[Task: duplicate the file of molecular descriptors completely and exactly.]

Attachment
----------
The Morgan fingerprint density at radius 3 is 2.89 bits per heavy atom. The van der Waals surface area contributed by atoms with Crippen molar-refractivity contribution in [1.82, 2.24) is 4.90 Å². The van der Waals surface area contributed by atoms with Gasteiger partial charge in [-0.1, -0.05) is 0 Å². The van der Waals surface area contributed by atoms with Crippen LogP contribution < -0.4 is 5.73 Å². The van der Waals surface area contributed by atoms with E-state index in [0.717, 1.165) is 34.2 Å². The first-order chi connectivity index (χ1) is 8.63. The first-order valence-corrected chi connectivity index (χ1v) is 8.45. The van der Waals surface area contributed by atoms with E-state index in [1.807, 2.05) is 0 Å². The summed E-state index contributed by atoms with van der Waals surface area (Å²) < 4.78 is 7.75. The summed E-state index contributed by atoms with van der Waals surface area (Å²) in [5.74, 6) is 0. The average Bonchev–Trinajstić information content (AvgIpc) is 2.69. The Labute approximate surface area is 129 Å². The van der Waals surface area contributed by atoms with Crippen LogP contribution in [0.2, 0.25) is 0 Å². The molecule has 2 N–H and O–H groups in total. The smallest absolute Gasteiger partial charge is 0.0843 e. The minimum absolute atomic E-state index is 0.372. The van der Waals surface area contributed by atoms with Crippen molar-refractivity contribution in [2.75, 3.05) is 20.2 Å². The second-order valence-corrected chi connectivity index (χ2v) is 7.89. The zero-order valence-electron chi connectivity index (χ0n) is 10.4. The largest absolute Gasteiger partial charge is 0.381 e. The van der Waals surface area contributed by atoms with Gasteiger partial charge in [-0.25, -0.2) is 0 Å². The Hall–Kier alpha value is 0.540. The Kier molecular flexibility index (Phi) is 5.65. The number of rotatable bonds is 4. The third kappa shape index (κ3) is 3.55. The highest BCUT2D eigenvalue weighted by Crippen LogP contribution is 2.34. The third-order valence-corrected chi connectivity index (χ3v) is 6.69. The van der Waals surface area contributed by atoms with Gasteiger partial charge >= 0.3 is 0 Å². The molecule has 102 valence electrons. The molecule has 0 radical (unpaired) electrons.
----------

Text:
The Morgan fingerprint density at radius 3 is 2.89 bits per heavy atom. The van der Waals surface area contributed by atoms with Crippen molar-refractivity contribution in [1.82, 2.24) is 4.90 Å². The van der Waals surface area contributed by atoms with Gasteiger partial charge in [-0.1, -0.05) is 0 Å². The van der Waals surface area contributed by atoms with Crippen LogP contribution < -0.4 is 5.73 Å². The van der Waals surface area contributed by atoms with E-state index in [0.717, 1.165) is 34.2 Å². The first-order chi connectivity index (χ1) is 8.63. The first-order valence-corrected chi connectivity index (χ1v) is 8.45. The van der Waals surface area contributed by atoms with E-state index in [1.807, 2.05) is 0 Å². The summed E-state index contributed by atoms with van der Waals surface area (Å²) < 4.78 is 7.75. The summed E-state index contributed by atoms with van der Waals surface area (Å²) in [5.74, 6) is 0. The average Bonchev–Trinajstić information content (AvgIpc) is 2.69. The Labute approximate surface area is 129 Å². The van der Waals surface area contributed by atoms with Crippen LogP contribution in [0.2, 0.25) is 0 Å². The molecule has 2 N–H and O–H groups in total. The smallest absolute Gasteiger partial charge is 0.0843 e. The minimum absolute atomic E-state index is 0.372. The van der Waals surface area contributed by atoms with Crippen molar-refractivity contribution in [2.75, 3.05) is 20.2 Å². The second-order valence-corrected chi connectivity index (χ2v) is 7.89. The zero-order valence-electron chi connectivity index (χ0n) is 10.4. The largest absolute Gasteiger partial charge is 0.381 e. The van der Waals surface area contributed by atoms with Gasteiger partial charge in [-0.25, -0.2) is 0 Å². The Hall–Kier alpha value is 0.540. The Kier molecular flexibility index (Phi) is 5.65. The number of rotatable bonds is 4. The third kappa shape index (κ3) is 3.55. The highest BCUT2D eigenvalue weighted by Crippen LogP contribution is 2.34. The third-order valence-corrected chi connectivity index (χ3v) is 6.69. The van der Waals surface area contributed by atoms with Gasteiger partial charge >= 0.3 is 0 Å². The molecule has 102 valence electrons. The molecule has 0 radical (unpaired) electrons.